January 6, 2011

When Pressure Comes

Hmmm, I had a very interesting night, filled with little vingettes of dreams.  Nothing horrible, nothing scary, just weird little dream sets where I was either an observer or a part of the action.  I thought about what this might mean, how these dreams may have meaning to me, and this is what I have come up with:  pressure, and the need to either avoid it or handle it.

We all deal with pressure of one kind or another.  It may be personal (like in a person exerting his or her will upon you), situational (work, family, church commitments) or circumstantial (unfortunate events that happen, accidents, etc.).  Pressure seems to be everywhere, and learning how to handle it is important for every fairminded, and diligient Christian.  We don't want to bend to pressure nor do we want to fall to it's force.  We need to accurately read what is the root cause of it, and then deal with it proactively.  Most of us, myself included, tend to wait until pressure is turned on, the heat is scorching our feet, before we do anything at all.  I think part of our attitude towards pressure is: one, that it is always there so we just have to live with it; two, there is enough junk in our lives at the moment, so pressure will just have to wait; and three, we cannot possibly be more overwhelmed then we are at present, so pressure will be dealt with when the time is right.  This approach is faulty at best, and never really does anything to defeat the pressuring voices nipping at our heels day and night.  The only way to defeat pressure is to handle it head on.  And, the funny thing about pressure is that rarely is it critical or necessary in the first place.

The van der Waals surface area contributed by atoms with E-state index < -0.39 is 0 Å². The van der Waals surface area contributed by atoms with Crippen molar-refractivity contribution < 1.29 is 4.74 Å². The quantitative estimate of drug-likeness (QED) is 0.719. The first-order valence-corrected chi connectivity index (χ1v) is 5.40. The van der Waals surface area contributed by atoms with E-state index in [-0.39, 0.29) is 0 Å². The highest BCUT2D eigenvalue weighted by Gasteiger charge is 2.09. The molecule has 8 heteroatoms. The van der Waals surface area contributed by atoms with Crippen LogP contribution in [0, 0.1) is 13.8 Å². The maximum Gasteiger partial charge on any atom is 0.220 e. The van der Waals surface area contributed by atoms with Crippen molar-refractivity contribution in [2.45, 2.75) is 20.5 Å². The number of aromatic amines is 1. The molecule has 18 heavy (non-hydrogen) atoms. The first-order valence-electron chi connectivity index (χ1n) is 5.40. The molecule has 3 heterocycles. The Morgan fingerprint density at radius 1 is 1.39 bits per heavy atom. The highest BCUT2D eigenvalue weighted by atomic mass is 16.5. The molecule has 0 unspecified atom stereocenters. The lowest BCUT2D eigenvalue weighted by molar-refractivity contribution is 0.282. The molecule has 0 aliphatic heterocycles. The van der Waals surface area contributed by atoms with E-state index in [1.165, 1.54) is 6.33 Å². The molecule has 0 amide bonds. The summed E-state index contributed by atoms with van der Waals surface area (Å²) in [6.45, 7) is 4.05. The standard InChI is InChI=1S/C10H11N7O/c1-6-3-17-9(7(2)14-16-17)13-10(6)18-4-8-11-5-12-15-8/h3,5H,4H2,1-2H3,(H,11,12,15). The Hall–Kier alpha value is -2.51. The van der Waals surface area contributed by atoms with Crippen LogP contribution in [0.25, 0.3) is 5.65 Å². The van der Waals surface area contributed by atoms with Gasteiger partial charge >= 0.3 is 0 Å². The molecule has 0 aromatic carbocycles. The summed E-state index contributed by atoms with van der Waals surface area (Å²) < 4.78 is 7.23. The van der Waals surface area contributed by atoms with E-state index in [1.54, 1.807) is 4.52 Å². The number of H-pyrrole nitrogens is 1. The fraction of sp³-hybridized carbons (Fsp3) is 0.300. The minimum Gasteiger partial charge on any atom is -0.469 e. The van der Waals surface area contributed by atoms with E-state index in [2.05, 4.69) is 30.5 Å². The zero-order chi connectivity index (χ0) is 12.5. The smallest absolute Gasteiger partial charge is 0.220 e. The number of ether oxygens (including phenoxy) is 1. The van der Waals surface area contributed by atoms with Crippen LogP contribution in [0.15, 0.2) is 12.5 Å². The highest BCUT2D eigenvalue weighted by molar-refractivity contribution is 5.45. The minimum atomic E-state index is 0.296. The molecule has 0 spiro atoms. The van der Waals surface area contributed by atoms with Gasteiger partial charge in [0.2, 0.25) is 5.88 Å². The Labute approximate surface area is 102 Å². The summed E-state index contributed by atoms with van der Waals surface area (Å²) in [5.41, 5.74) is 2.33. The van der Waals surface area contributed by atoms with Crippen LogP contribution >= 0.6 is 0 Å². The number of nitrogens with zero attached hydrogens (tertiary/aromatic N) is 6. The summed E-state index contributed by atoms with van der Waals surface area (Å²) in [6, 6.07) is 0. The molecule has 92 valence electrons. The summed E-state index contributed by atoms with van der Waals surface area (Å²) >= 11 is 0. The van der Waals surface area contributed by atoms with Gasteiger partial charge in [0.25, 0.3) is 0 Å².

Pressure (the symbol: P) is the force per unit area applied in a direction perpendicular to the surface of an object. (http://www.wikipedia.org/Pressure)